Title: Learning to Swear in America
Author: Katie Kennedy
Publication: July 5th 2016 by Bloomsbury
Genre: YA, Contemporary
Pages: 346 pages
Format: Library book
An asteroid is hurtling toward Earth. A big, bad one. Yuri, a physicist prodigy from Russia, has been called to NASA as they calculate a plan to avoid disaster. He knows how to stop the asteroid: his research in antimatter will probably win him a Nobel prize–if there’s ever another Nobel prize awarded. But Yuri’s 17, and having a hard time making older, stodgy physicists listen to him. Then he meets Dovie, who lives like a normal teenager, oblivious to the impending doom. Being with her, on the adventures she plans when he’s not at NASA, Yuri catches a glimpse of what it means to save the world and save a life worth living.
Prepare to laugh, cry, cringe, and have your mind burst open with questions of the universe.
Shelf it on Goodreads
So here’s the alphabetical run down:
Yuri was such an easy character for me to love. I love his Russian accent and his social awkwardness and his self-confidence that would be over the top cockiness in any other character, but just works for Yuri. You come to understand that in his mind, he just is right, he just is a genius, and because of that he can’t comprehend not trusting his own opinion.
Dovie’s life was a great juxtaposition to Yuri’s life. She’s not really your average American teenager, but she (and her brother Lennon) represent everything that Yuri hasn’t had in his life: involved and entertaining family, spontaneity, and just in general a very colorful life.
I like the simplicity of the cover. It’s actually quite clever and I appreciate that it is really simple and really clever at the same time.
Yuri and Dovie’s relationship is not the central plot, but definitely adds to the story. I would not categorize the book as a romance at all, but Yuri and Dovie’s interactions and conversations are some of my favorite scenes in the book.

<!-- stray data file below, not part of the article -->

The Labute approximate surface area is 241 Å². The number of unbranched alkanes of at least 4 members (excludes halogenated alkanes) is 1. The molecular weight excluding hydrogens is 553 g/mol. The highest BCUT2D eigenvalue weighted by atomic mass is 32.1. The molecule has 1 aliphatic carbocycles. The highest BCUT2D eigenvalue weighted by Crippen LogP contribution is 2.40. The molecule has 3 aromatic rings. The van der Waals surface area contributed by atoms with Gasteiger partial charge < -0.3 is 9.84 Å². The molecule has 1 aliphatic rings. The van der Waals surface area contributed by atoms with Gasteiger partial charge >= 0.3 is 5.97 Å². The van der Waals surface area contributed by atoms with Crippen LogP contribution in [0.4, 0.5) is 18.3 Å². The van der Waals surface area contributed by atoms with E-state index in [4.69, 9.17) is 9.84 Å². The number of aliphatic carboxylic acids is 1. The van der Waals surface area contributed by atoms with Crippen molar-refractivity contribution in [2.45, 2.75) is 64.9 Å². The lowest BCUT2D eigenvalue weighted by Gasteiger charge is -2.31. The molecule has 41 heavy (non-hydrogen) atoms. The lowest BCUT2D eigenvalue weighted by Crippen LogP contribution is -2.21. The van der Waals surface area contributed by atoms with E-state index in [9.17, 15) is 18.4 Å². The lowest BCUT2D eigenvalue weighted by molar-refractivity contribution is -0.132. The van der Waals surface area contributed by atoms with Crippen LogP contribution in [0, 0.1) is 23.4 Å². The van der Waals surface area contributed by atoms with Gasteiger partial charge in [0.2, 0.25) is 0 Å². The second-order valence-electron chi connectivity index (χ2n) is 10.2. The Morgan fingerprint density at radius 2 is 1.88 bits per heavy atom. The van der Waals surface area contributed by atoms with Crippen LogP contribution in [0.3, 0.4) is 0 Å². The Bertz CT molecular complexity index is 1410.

One of my favorite things about LTSIA is that it’s one of the first YA contemporary novels that I’ve read that I felt like was unisex. I feel like this book could be equally enjoyed by girls and boys. Maybe there are YA contemporaries geared towards boys out there and I just haven’t read them, but I feel like most books geared towards boys are either fantasy or sci-fi, but not usually contemporary, and I really respect Kennedy for writing something unique.
I enjoyed the timeline of the plot; about three-quarters of the way though you get to an event that you think could be the end of the book, but the last quarter of the book really shifts the focus of the book from being about Yuri saving the world from an asteroid to Yuri saving his own life. This book also has hilarious dialogue and is unexpectedly laugh out loud funny.
There is quite a bit of science in the book, some I somewhat understood and a lot I didn’t, but it didn’t detract from my understanding or enjoyment of the plot. If you really hate science, this book probably isn’t for you, but you probably knew that from the synopsis.
“He exhaled in disgust. ‘High school is boredom punctuated by humiliation.'”
“It’s not safe to know how to swear but not how to deal with people,” Dovie said. “It’s like walking around with your mouth loaded and the safety off.”
“‘I dream in color and I remember in color and I hope in color.’
‘What color is hope?’
‘I hope in all the colors,’ Dovie said. ‘That’s what makes it hope.’
‘I don’t really understand that.’
‘Nobody does.’ She was quiet for a moment, but Yuri could hear her breathing. ‘I feel like I was the whole color wheel as a kid. And growing up means losing some of that.'”
Some books, I go into with a preconceived notion about, but this one caught me by surprise. I enjoyed it so much and it is definitely deserving of four hearts!